In the same large way the monkish recorders describe the jewelry which her father had prepared for the future bride. There was a gorgeous headdress fashioned in the likeness of a peacock, the value of which, we are told, was ninety millions, and in addition the bride received five hundred and forty millions to provide perfumes. She was further supplied with immense herds of cattle, and, when the time came to provide her with personal attendants, the entire population volunteered enthusiastically to accompany her, so that it was necessary to beat them back with staves. Then comes the note of edification. The bride had earned all this munificence by her immense gifts to the followers of the Buddhas of old. All maidens who desired like rewards should be equally generous.
Then comes a touch of universal human nature. The peerless maiden Visâkhâ, accompanied by her retinue, and accompanying her future father-in-law, drew near to Savatthi, where she was to dwell. She was wearing her peacock head-dress, and the question arose in her mind, whether she should enter the city in a closed carriage or standing erect in a chariot. After duly pondering the problem, she decided thus:
“If I am in a covered carriage when I enter, no one will see my beautiful peacock head-dress!” Therefore she entered, standing erect in her chariot, and all the city admired. The ascetic recorders do not tell us for which of her former good works she was rewarded by this happy inspiration.
So Visâkhâ entered the home of her father-in-law and settled down most dutifully in her new life. It will be remembered that, when she was seven years old, she had paid a visit to the Buddha and had been won to his teaching, remaining ever thereafter a faithful Upâsikâ. Her father-in-law did not share her views, but adhered to the old school of Brahman ascetics, who are represented in the story as both jealous and abusive, advising the man of treasure to turn his heretical daughter-in-law out of doors. But, since the daughter-in-law had brought with her a large company of her own people and much wealth, it was not easy to send her forth.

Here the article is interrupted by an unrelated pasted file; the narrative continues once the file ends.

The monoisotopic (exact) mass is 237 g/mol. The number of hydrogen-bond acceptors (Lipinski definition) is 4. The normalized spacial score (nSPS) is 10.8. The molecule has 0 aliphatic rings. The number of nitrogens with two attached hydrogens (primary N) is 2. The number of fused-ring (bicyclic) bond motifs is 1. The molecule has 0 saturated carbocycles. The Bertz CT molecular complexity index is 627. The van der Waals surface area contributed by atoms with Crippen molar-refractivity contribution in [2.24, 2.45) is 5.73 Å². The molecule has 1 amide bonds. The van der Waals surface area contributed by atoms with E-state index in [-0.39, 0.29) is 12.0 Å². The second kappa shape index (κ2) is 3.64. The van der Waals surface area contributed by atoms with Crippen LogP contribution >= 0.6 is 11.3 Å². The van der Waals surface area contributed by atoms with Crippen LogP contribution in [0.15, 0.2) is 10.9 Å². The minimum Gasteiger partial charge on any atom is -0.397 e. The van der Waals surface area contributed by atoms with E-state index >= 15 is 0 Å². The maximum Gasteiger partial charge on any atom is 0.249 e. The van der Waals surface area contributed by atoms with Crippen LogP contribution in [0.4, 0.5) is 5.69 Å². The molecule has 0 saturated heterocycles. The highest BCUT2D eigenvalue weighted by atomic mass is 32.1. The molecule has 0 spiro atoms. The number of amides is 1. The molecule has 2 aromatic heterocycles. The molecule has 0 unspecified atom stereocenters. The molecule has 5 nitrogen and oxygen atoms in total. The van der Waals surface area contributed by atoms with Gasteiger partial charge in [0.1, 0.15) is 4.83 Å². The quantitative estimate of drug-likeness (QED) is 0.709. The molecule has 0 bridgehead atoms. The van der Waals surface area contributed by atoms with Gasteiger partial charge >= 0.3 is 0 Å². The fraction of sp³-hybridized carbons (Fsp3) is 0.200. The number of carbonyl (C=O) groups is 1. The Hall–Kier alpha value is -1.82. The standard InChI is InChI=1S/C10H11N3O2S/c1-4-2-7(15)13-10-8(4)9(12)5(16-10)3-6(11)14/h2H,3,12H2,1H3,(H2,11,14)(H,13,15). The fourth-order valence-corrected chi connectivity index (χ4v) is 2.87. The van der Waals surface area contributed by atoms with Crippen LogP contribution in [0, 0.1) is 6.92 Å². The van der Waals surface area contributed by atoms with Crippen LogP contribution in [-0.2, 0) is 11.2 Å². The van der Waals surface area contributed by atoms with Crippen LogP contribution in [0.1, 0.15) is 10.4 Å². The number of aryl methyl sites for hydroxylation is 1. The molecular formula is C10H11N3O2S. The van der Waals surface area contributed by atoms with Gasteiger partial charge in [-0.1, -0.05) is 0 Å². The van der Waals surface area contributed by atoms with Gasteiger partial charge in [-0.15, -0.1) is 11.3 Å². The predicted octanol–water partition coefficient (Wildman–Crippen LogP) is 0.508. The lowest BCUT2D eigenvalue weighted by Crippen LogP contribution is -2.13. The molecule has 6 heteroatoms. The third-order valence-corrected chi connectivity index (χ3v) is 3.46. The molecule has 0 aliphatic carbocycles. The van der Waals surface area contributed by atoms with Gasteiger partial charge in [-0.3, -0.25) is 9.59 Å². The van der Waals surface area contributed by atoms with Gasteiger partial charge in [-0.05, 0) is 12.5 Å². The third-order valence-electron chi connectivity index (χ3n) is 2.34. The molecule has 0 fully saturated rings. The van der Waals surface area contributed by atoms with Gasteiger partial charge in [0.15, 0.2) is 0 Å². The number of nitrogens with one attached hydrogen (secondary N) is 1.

There came an occasion, however, when the man of treasure turned against her. We are told that one morning he was regaling himself with porridge in a golden bowl, with honey added as a relish, his daughter-in-law standing dutifully by his side fanning him, when an elder, a follower of the Buddha, entered the house. The man of treasure saw his visitor, but remained as one who saw not, continuing to regale himself with porridge and honey.
Visâkhâ, for whom an elder, an honoured follower of her Master, was one to be held in reverence, skilfully expressed her sense of the situation, and rebuked the bad manners of her father-in-law:
“Pass on, venerable sir!” she said, “my father-in-law is eating stale fare!” The man of treasure was furious, and gave orders that she should be turned out of his house forthwith. But, since all the servants in the house were hers, the order fell flat, to the intense mortification of the man of treasure.
The situation which resulted finely reveals Visâkhâ’s firmness of character and at the same time her dutifulness and strong sense of discipline.
She did not give orders, as she might easily have done, that the offending father-in-law should be turned out of doors, but she took him somewhat severely to task, saying she was no wench picked up at a bathing-place, to be summarily turned out of doors. But she opened a way of conciliation, reminding her father-in-law that her grandfather had provided for just such an occasion, by sending with her eight worthy householders as trustees or assessors, to arbitrate any disputes; that might arise between the heiress and her new family. The man of treasure was somewhat mollified and had the eight assessors summoned. When they appeared, his feeling of hurt dignity blazed up again:
“This young woman,” he said, “when I was eating porridge in a golden bowl, said that I was eating unclean food! Condemn her and turn her out!” But the eight assessors, who recognized that their duty was to protect the interests of Visâkhâ, asked her to give her side of the story. Visâkhâ explained that her phrase concerning the eating of stale food was a symbolical way of saying that her father-in-law was consuming stale merit, earned in past lives, while he might have been earning new merit by courteously and generously entreating the Buddhist elder whom she revered.
This reminded Visâkhâ’s father-in-law of something that had puzzled him earlier, and, when the eight assessors gave their verdict in her favour, he put this question:
“When she was leaving home, Visâkhâ’s father laid ten admonitions upon her, which I happened to overhear without comprehending their meanmg. Let her now explain them!”